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Journal of Thrombosis and Thrombolysis

, Volume 46, Issue 4, pp 483–487 | Cite as

Evaluation of direct oral anticoagulants for the treatment of venous thromboembolism in the oncology population

  • Jessica Hedvat
  • Christina Howlett
  • James McCloskey
  • Ruchi Patel
Article

Abstract

Direct oral anticoagulants (DOACs) have become an attractive option for the treatment of venous thromboembolism (VTE) in cancer patients. However, their use is currently not recommended as first-line treatment by national guidelines due to limited data in this patient population. The objective of this study was to evaluate the practice and safety patterns of DOACs when used for VTE treatment in the oncology population. This study was a retrospective chart review of adult cancer patients treated at Hackensack University Medical Center from January 2013 to October 2015 who received dabigatran, rivaroxaban, or apixaban for VTE treatment. Of 126 patients screened, 39 patients were included. Thirty-five patients received rivaroxaban and four patients received apixaban. Ten of 39 patients (26%) were not receiving a DOAC dosage consistent with the package insert. No patients experienced clinically significant bleeding, while four patients experienced a minor bleed. Four of 14 thrombocytopenic patients (29%) did not have their DOAC dose held for thrombocytopenia. All patients had their DOACs appropriately held for procedures. Increased education on dosing DOACs according to the package insert is warranted for oncology prescribers. Despite the increased risk for bleeding in cancer patients, no clinically significant bleeding events were identified in our patient cohort. This data suggests that the use of DOACs may be safe to use for VTE treatment in cancer patients and may provide foundation for larger, randomized controlled trials to determine whether DOACs should be used for VTE treatment in cancer patients.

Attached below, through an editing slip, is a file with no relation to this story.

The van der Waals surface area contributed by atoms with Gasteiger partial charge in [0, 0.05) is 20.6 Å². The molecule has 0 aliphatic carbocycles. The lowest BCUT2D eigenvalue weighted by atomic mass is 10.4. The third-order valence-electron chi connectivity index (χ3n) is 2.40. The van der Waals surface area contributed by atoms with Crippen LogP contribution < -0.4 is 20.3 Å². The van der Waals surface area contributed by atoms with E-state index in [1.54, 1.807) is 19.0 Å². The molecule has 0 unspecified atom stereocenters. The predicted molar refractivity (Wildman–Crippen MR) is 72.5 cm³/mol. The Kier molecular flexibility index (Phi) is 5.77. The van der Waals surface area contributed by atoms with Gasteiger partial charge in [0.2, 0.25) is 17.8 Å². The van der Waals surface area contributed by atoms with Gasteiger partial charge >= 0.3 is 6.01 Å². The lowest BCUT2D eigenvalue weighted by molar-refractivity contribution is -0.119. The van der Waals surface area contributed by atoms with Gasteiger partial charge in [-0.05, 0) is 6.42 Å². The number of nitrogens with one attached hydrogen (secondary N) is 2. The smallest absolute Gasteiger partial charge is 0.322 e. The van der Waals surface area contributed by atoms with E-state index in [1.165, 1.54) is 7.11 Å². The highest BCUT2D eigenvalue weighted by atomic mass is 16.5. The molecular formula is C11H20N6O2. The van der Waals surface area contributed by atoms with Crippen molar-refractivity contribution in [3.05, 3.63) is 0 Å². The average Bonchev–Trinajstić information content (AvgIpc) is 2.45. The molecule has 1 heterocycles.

Keywords

Direct oral anticoagulants Neoplasms Retrospective studies Safety Venous thromboembolism 

Notes

Compliance with ethical standards

Conflict of interest

All authors declare that they have no conflict of interest.

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Copyright information

© Springer Science+Business Media, LLC, part of Springer Nature 2018

Authors and Affiliations

  1. 1.Department of Pharmacy, NewYork-Presbyterian HospitalColumbia University Irving Medical CenterNew YorkUSA
  2. 2.Department of PharmacyHackensack University Medical CenterHackensackUSA
  3. 3.Ernest Mario School of Pharmacy, RutgersThe State University of New JerseyPiscatawayUSA
  4. 4.John Theurer Cancer CenterHackensack University Medical CenterHackensackUSA

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